Tag Archives: Tangentially political

Missing William II

we sit on gift seats
watch kangaroos bounding by
brought to town by drought

Ten years back, drought brought lots of kangaroos to the outskirts of Melbourne Australia. There are still a few kangaroos in this Dandenong park, but most have returned to the country, now it is lush again.
Back then, we found two fancy kitchen chairs perched on top of a hill. Someone had carried them through the bush and left them there, overlooking what was once native land.
We watched about thirty kangaroos bound up the hill and race by us to the cover of the bush. Wonderful.
Back in 1842, a Native Police Corps was established here, ostensibly to deal with disputes between Aboriginal and European people across Victoria. The area included a camp for Aboriginal people wanting to escape ‘loss’ of land to settlers and severe harassment. In exchange for meagre rations and very rugged shelter, they had to do manual labour, attend school classes and religious services. The ‘Port Phillip Aboriginal Protectorate’ ran that camp from 1840 to 1844.

Today I managed to snap this pic from a distance before this lovely fellow bounded over the hill to disappear.


Forward ho!

gumtrees stand in line
with clear light blue sky above
the perfect frontier

Charles Harpur, Australian author of ‘Forward ho!’, may have inadvertently encouraged the gung ho destruction of indigenous land and culture with his c1865 poem, despite its theme of fighting for liberty and fraternity. When prompted, ChatGPT3 suggested that its message of persistence might be relevant to those seeking to redress remaining inequities and injustices today.

I’m Charles Harpur and I’m voting for an Indigenous Voice to Parliament in the forthcoming referendum.


Free transport to another state

bush is flung my way
a bit of Queensland in Vic
obverse odyssey

The Roth Hetherington Botanical Native Garden in Keysborough Victoria curates native bushland from each state in Australia, plus the Northern Territory.
Thank you City of Greater Dandenong

Culture cliff notes:
The word ‘transport’ is an historical reference to the transportation of criminals to Australia that laid a foundation for colonising the country. For me, that places a question mark over how we impose our will on the natural world.
The words ‘another state’ are used to imply the physical and metaphysical, and these remnant bushlands move me, speak to my spirit. A conflict? Nevermind.
Vic is short for Victoria, which is in the South and is temperate; Queensland is in the North and tropical/ sub-tropical.


this once naked tract
stripped to feed growth of our town
restored to heaven

Painting by Fred Williams

Fires ravaged the Dandenong ranges in 1967, including One Tree Hill.
One Tree Hill had been stripped of all but one tree in the nineteenth century to fuel European settlement.
(That single tree was used as a survey marker).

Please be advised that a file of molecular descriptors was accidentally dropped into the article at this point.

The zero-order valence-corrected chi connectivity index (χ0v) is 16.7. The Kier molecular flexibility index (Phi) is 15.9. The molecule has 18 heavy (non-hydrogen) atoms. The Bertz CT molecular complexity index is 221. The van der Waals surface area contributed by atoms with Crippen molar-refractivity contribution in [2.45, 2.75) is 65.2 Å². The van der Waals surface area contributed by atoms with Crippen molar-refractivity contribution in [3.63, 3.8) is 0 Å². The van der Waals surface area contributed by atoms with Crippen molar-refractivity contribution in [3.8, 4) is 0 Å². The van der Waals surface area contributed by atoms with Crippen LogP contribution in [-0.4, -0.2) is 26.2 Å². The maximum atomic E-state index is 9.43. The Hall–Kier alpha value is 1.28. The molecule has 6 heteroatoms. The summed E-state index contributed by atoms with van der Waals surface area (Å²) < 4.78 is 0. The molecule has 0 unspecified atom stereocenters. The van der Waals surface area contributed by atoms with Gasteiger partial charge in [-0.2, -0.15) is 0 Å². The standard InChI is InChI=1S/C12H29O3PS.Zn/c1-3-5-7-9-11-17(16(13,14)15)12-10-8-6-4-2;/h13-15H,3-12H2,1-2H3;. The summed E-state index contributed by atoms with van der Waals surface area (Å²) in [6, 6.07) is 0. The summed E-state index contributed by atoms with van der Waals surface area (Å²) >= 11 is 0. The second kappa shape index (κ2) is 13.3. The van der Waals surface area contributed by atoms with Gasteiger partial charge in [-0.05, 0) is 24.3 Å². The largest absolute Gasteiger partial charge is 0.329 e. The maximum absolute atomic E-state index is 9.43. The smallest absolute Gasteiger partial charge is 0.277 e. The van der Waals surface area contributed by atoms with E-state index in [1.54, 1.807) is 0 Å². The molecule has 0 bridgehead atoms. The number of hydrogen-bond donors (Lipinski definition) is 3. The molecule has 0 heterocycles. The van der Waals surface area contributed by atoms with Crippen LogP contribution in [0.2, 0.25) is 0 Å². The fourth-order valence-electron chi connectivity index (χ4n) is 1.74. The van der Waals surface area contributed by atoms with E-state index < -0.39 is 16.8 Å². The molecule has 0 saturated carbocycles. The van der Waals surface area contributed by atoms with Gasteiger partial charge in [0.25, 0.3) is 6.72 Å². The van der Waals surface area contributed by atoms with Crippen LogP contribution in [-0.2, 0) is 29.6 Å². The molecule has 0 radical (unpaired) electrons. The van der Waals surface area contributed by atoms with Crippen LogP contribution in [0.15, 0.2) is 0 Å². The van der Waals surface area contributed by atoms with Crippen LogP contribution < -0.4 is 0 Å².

Fortunately the area was restored to native forest and has recovered from periodic bushfires.

Photo by DD today.

In praise of polyester

jacketed in black
invisible poly-clad
dee assumes new guise

I took a black double-breasted polyester/wool jacket with me to New Zealand. I bought it twenty five years ago when I was driving to work and realised that I was in jeans and T-shirt but heading into a management meeting.  It was only ever meant for a single use but it is seemingly indestructible and I respect that even if corporate livery consultants revile polyester.

I also love the way it confers the kind of anonymity that gets me in just about anywhere.
This photo shows my face reflected in the glass protecting a display of work at Auckland Art Gallery. It is by Maori designer Tuhirangi Blair who uses recycled materials to make unique pieces.

Sing ta na na na

poverty bay first
next tramp around mission bay
shiny soles singing

Culture cliff note: Poverty Bay apparently got its European name after Captain James Cook failed to obtain provisions for his voyage of discovery after violent conflict with the local people in 1769. Mission Bay is named after a school established in the late 1840s to give ‘Melanesian boys’ a Christian education.

According to genius.com, ‘Diamonds on the soles of her shoes’ (Sing ta na na … ) is an allegory of when two extremes start to blend together.

Poverty Bay is in fact hundreds of kilometres south – the location of ‘the’ wedding in Gisborne last weekend.
Mission Bay (above) is in Auckland NZ.

I’m the boss of ‘Dandy’

donald's in charge here
anti-sheriff of dandy
clear off do-gooder
I don’t care if you are from Community Care. Get outta here. Now, buster!

A very stroppy white duck came rushing down the street when I exited a client’s house. Its rapid, aggressive quacking told me that I wasn’t wanted in this part of Dandenong. I’m sure it would have bitten me if I had not gotten in my car.